After that worked at the University of Chicago and the Austin Opera before going more corporate. That first corporate/start-up experience was… Interesting… I left when the owner started sending me podcasts about how autism could be cured by removing aluminum from the blood. Yikes.

But all is well now. Ecommerce shipping is way more interesting then you’d think!


When I last posted frequently I was probably still a student. Might have been waiting tables or working retail. In 2011 I went to nursing school, and started working in a hospital in Flint, Mi in 2014. I started in Oncology, and moved to critical care. Then I moved on to float team, helping people all over the hospital. I was the only one on our float team who could run some of the life saving machines, and I really loved it. Then COVID hit and healthcare became the hellscape it is. I’ve suffered from depression and anxiety for years, but it was majorly amplified. I quit in December. For the time being I’m a stay at home parent.

One of the things I’m most proud of, though, is right after I quit I became pretty vocal about how bad conditions were are the hospital I worked for. It might seem like small potatoes, but I had a post shared over 1k times and was the impetus for some changes at the hospital after MANY news stories and public stories about how the conditions were.

I love nursing, and might go back some day. I’ll be far choosier about the employer though :slight_smile:


I’ve been a licensed pharmacist since 1994, but haven’t practiced since 2012, a decision for which I’ve had 100% support from colleagues. :disappointed_relieved: In 2010, I was fired under quite likely unethical circumstances from a job I thought I’d retire from, although in retrospect I should have quit when the writing started to appear on the wall, and the job I took later was literally killing me.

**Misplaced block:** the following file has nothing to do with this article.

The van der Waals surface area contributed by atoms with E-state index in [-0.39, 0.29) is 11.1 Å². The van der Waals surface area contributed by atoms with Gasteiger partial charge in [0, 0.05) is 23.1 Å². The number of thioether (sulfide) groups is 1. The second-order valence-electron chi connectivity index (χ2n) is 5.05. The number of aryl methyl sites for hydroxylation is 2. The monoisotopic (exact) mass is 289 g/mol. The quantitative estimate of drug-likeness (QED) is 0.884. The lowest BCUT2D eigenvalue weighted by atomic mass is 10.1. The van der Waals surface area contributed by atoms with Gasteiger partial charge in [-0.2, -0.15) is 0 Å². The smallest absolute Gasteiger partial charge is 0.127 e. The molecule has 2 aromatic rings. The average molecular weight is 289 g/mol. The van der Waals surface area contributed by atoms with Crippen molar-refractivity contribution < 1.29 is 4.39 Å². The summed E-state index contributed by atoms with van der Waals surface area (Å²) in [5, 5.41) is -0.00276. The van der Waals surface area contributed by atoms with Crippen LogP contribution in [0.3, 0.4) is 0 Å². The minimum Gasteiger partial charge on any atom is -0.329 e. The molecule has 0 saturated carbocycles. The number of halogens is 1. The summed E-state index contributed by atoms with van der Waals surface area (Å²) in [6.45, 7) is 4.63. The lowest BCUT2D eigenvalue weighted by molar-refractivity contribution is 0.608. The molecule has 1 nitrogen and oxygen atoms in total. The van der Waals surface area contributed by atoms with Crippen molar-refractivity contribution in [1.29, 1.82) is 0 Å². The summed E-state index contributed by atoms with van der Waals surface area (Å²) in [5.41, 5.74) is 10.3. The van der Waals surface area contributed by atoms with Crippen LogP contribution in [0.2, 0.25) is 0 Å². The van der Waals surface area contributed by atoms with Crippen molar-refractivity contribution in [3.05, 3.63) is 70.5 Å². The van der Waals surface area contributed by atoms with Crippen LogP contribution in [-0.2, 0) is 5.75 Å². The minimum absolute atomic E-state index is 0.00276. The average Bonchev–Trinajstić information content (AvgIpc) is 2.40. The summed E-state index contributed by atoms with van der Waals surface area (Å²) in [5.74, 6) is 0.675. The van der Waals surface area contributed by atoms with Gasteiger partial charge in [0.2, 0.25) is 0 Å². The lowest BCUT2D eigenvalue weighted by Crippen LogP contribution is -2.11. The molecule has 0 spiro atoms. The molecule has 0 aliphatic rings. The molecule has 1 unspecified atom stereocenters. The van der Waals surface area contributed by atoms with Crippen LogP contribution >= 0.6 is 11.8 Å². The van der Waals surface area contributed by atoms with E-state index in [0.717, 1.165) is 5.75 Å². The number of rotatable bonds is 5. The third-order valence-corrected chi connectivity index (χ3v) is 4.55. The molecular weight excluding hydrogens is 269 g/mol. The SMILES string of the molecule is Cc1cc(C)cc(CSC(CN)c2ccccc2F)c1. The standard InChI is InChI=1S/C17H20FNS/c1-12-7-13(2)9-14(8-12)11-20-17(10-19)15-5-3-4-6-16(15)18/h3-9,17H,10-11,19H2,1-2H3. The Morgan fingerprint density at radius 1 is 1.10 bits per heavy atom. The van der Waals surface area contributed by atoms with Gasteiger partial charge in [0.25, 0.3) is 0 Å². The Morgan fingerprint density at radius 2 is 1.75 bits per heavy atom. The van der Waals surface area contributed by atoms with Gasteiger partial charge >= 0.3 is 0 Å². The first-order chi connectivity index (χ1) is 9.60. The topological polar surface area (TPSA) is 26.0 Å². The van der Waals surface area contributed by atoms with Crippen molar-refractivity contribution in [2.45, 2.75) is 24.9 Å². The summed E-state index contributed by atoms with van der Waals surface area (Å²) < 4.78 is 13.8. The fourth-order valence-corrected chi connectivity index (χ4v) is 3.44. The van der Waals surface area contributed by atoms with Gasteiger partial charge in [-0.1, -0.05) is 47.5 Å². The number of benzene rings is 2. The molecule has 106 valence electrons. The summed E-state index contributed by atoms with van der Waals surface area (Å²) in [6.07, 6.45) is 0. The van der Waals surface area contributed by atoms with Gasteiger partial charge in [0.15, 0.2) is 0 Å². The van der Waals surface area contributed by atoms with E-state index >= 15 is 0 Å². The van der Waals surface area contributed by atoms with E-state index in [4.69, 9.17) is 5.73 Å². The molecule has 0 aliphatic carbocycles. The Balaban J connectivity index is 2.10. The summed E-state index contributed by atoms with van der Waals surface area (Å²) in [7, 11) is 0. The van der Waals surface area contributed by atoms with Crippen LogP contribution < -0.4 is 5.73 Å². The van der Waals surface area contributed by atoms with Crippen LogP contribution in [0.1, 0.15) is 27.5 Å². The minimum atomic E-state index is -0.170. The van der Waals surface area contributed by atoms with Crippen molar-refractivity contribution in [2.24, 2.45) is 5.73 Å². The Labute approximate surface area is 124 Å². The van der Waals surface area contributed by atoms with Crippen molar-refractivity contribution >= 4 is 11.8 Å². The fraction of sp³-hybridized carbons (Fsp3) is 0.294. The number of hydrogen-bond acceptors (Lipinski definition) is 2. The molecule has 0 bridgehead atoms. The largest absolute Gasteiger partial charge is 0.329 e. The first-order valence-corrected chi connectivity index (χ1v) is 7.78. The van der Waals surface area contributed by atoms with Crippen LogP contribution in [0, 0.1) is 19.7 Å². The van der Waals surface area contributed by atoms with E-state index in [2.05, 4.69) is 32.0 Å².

I moved back to the city I consider my hometown, and in time started a home-based book resale business, on Amazon, Alibris, and in an antique mall booth, and am quite happy.

Retiring at 47 was not something I ever expected to do, that’s for sure, but I realized that I could, so I did.


Do you often hook your thumbs in your suspenders and say “well see here now?”?

I feel like that would be a big perk.


I have worked at ASTM International since 1990. I have been news editor in the corporate communications department there since 2004.

I am also a volunteer tour guide at Laurel Hill Cemetery in Philadelphia.

Finally, I do music writing for the PopMatters website. Rich Wilhelm | PopMatters


Hahaha, oh you’re serious…,.,starving artist

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I use your product (Fender Play), though not as often as I ought to.


I was just out of law school when I started on murmurs (2002 or 2003?) and grinding at a firm. Now I’m a partner at a downtown SLC law firm where I practice employment discrimination/Title VII Civil Rights Act law. I’m also an adjunct professor at the University of Utah where I teach and write on those subjects. I do a lot of training and teaching, and litigate cases in Federal court. I sue the bad guys. Only bad guys.


CPA by trade, but I have been on the financial systems side for nearly 25 years at IBM. 8 years in a client facing role as a consultant and 17 years internally in corporate. It’s not as boring as it sounds, as I work with some great people. I’ve traveled to China, Malaysia, Germany, Slovakia, and Hungary for work. How many of you have friends who say, “Yeah, but all I did was work. I didn’t really see anything,” regarding their own work travel? My response is “Did you go to the office every day? Did you work with locals? Did you laugh? Did you debate? Did you collaborate? Did you go out for dinner and / or drinks with them?” The answer to each question (or most) is always “Yes,” to which I say, something along the lines of “Then you’re missing the point. There’s nothing wrong with site seeing and ‘touristy’ experiences, but your experience was more authentic. You saw everything.”